There is no such thing as free trade


Trump’s steel tariffs are sending the world’s bow-tie brigade into total meltdown. Free trade is their Gospel and anything that challenges it is literally worse than Hitler. The globalists have been ramming free trade down our throats for the past 30 years. The outcome has been a near total destruction of manufacturing bases in countries like Australia and the US. We were told that this was good for us and that new jobs would be created in the “smart industry” or whatever it was that they were calling it. Those jobs largely failed to materialise, unless you counts hordes of public servants.

Free trade was a giant con that gave immense profits to large companies who could outsource labor costs to cheaper foreign nationals, as well as removing manufacturing bases to countries in Asia. It has helped to seriously destabilize the working class who have seen their jobs disappear and their towns slowly die.

But in the minds of economists all of this is okay because there is nothing more practical than good theory.

“It is well worth emphasising that arguments against free trade are always conspiracy theories. Evil foreigners are doing bad things to us.”

In the minds of economists who only deal in the world of the theoretical, free trade means exactly that. All the people of the world are pure and only have our best interests close to their hearts. The reality is far different. Trade is war by other means, and governments which have not been usurped by outside interests will do their best to give their nations as big an advantage as possible.

But at the same time evil foreigners are doing bad things to us. People were shitting their pants just a few months ago about Little Fat Kim and his nukes, but now he’s suddenly come to the negotiating table and wants to give them up. How the hell did that happen?

China. Trump is using economic leverage on China in order to get them to act on North Korea. China enables North Korea – without them little Fats is screwed. So Trump is going after China and the only way to make them listen is economics. In case you haven’t noticed it’s called the art of the deal. The US military is there to back up the economic leverage. China respects this play, unlike the US foreign policy of the last 30 years.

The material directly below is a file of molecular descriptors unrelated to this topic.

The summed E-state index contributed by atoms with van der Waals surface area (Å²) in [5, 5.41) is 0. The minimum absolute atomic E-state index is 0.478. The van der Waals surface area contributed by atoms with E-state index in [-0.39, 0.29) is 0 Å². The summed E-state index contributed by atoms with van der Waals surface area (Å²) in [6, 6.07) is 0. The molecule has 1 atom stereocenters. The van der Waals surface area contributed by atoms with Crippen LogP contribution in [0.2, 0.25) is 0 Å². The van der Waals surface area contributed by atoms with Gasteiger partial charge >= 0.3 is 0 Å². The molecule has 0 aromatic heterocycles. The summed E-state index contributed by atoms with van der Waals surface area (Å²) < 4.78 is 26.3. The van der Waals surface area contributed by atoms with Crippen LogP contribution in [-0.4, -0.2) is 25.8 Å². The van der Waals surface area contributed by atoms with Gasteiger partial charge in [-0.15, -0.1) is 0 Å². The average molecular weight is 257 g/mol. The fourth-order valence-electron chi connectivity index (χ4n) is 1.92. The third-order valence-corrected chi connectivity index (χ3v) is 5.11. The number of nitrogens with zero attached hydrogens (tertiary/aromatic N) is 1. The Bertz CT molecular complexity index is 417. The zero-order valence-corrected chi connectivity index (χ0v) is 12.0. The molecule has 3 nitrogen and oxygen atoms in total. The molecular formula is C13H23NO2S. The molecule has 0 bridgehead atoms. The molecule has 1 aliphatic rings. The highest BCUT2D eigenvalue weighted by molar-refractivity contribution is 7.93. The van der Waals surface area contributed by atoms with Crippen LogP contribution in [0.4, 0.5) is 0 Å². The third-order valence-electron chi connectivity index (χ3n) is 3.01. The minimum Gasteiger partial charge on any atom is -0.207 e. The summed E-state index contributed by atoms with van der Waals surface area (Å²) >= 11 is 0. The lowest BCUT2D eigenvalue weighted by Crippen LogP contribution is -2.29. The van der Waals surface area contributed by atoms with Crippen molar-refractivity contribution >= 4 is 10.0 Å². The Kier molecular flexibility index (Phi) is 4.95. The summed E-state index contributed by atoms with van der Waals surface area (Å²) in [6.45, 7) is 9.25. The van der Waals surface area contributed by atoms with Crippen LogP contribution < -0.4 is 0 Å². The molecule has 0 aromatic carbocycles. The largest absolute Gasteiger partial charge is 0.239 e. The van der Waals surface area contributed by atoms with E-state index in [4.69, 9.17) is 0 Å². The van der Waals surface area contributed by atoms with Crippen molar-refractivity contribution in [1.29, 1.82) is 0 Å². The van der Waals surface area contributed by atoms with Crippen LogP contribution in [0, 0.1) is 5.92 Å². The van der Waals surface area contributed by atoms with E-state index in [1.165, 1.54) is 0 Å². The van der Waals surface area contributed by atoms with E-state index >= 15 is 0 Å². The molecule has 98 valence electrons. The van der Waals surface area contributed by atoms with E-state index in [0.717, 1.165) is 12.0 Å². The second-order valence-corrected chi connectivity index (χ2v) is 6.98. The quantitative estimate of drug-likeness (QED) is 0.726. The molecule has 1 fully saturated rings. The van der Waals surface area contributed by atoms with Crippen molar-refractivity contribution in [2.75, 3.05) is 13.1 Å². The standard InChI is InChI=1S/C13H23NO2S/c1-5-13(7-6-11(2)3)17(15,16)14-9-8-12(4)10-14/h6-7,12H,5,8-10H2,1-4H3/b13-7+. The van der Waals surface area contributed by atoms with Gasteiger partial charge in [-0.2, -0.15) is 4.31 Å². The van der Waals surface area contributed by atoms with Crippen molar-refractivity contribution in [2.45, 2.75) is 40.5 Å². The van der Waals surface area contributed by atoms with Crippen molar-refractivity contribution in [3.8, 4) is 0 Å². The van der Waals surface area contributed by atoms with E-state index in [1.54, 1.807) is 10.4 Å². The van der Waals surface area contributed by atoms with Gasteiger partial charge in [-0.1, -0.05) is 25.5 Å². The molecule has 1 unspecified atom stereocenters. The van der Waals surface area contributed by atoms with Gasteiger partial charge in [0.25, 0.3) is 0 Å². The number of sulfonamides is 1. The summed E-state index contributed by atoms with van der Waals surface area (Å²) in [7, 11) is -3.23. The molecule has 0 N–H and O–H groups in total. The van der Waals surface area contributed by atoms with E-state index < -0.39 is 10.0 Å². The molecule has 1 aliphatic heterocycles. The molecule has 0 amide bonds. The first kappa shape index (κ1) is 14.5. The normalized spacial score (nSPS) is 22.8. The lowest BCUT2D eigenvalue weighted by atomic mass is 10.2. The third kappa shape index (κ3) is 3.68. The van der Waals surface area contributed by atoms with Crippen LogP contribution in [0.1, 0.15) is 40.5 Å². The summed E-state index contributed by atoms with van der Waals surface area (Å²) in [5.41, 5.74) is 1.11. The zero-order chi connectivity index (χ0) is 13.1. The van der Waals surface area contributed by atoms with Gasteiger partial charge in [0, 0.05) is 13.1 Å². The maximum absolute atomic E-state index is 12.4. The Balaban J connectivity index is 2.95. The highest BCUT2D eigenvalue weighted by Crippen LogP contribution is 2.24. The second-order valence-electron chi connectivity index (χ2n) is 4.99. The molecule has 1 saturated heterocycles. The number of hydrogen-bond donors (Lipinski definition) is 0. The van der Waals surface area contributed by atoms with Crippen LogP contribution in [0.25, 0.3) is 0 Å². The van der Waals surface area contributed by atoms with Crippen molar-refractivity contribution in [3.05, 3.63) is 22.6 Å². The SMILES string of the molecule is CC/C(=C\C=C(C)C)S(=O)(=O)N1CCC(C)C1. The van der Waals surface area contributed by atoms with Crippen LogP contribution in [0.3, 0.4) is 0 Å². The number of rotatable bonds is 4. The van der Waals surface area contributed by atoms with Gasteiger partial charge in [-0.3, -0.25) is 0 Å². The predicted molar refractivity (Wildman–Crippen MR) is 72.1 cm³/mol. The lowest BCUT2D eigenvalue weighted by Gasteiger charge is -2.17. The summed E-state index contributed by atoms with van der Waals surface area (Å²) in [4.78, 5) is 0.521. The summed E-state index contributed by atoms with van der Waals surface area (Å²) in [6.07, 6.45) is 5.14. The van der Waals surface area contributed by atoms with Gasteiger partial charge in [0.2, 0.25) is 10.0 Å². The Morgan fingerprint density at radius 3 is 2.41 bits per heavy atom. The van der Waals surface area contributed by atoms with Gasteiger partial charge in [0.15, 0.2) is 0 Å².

Trump’s tariffs are not just about protecting people’s jobs; they are a strategic push to force diplomatic change without resorting to the use of military force. The point is that in the minds of those that push the free trade line, free trade is linear, it isn’t even binary. The only thing that matters is free trade and anything that gets in the way of this is horrible and evil. It is an infantile way of approaching the complexities of the world in which we live.

“The only interests that all Australians have in common, and with the government, is the maintenance of law and order, and national security.”

Economics, trade and national security are intrinsically linked. Trade does not exist in a bubble and neither does economics.

“Now I understand that often good economics doesn’t appear to be good politics. Yet good politicians always make good economics work for them.”

Which is exactly what Trump is doing but economists such as this are completely blinkered and unable to see it. The irony in that statement is incredible to behold.

But what about the fact that tariffs and protectionism might cause items that we want to buy to be more expensive? After all, this is the great bogey monster that gets wheeled out all the time whenever there is a serious objection to free trade. First of all, if you’ve lost your job due to the knock-on effects of free trade then you won’t be in a position to buy anything at all, regardless of the price.

But at its heart, this attempt to scare people is also a big lie. There is no evidence that tariffs cause prices to rise. Prices are set to maximise profit. If the costs of exporting a good to a country increase then that means the profit will decrease. It doesn’t automatically mean that prices will rise. Companies need to sell their goods at market in competition with other companies. If their costs of bringing their goods to market are higher it simply means that their margins will be less.

The ironic thing is that Australia is full of tariffs. Take wine as an example. The Australian wine industry has been protected by high import and customs duties on foreign wine imports for decades. Without those protections there wouldn’t be a wine industry in Australia.

The term free trade is in of itself entirely theoretical. In real life it just doesn’t exist. It is a giant con of the ages, much like global warming and the so-called benefits of immigration. And now finally it is slowly being revealed for the great deceit that it always was.

Photo by Michael Vadon